The life and works of John Hope Franklin (1915-2009) were celebrated with choral and instrumental music presented in Duke’s Baldwin Auditorium on a cool, wet Thursday evening. The event, coordinated by Duke Performances, involved the support and cooperation of numerous on- and off-campus individuals and agencies. What was missing was a significant recounting of the scholar’s amazing life and career, the outlines of which were merely hinted at in a very short program note. That said, chances are good that many in attendance knew Franklin and his legacy, since he was based at Duke and in Durham starting in 1983.

This gala concert featured the world premiere of a striking new work written for the occasion. The program was part of a year-long series of events at Duke and in the greater community; the first of which was apparently the Jan. 17 “Justice and Inclusion” concert, offered in the same venue, during which Kenneth Snipes read a remarkable tribute to Franklin that readers who missed that performance should certainly find on YouTube, where the entire program may be seen and heard. It was here that we learned that the struggle for recognition and equality had truly absorbed Franklin’s entire life, as made manifest in numerous books, articles, and appointments to various legal teams and panels, and culminating in his receipt of the Presidential Medal of Freedom in 1995.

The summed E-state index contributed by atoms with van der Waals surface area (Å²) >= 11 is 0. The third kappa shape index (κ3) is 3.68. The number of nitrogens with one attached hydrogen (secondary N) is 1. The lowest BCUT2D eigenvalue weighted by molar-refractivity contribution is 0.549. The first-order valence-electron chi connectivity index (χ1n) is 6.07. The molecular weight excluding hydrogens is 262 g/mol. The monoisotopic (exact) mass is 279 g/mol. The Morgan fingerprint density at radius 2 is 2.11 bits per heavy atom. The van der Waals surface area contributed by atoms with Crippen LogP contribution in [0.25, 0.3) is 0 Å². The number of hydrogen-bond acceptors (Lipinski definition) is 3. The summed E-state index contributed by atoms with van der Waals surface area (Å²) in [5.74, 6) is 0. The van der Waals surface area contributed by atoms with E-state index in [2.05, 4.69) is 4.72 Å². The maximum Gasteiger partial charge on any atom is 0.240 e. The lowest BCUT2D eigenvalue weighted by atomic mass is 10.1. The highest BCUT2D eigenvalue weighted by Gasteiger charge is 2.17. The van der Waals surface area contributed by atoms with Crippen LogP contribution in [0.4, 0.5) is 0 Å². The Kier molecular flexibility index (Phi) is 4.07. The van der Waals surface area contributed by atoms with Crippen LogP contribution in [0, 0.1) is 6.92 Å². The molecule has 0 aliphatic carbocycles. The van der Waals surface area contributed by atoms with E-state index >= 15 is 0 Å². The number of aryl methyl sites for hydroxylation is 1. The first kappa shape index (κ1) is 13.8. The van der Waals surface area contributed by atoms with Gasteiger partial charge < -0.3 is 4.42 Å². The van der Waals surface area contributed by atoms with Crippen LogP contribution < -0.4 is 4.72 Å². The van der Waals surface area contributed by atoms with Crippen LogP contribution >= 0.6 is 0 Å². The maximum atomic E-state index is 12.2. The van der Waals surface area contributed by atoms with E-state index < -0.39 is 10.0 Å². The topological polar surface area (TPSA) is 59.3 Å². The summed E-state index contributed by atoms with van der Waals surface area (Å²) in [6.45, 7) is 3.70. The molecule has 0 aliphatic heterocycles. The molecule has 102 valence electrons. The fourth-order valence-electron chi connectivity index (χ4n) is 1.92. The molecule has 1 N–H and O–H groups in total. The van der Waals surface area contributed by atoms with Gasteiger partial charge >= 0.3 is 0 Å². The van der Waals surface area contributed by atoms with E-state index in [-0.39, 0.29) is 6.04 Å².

Franklin attended Fisk University in Nashville, TN, so the involvement of that school’s world-famous Jubilee Singers, directed by Paul T. Kwami, was a stroke of genius on the part of the planners. The 16 vocalists, several of whom also appeared as soloists, project polish and refinement in their extensive repertory of spirituals, many of which are given in concert arrangements by some of our greatest specialists – on this occasion, Roland Carter, Noah F. Ryder, Canadian-born R. Nathaniel Dett (who worked extensively in the United States), and Jeff Scott, horn player extraordinaire of Imani, who created settings of three spirituals for voices and winds that capped this memorable evening.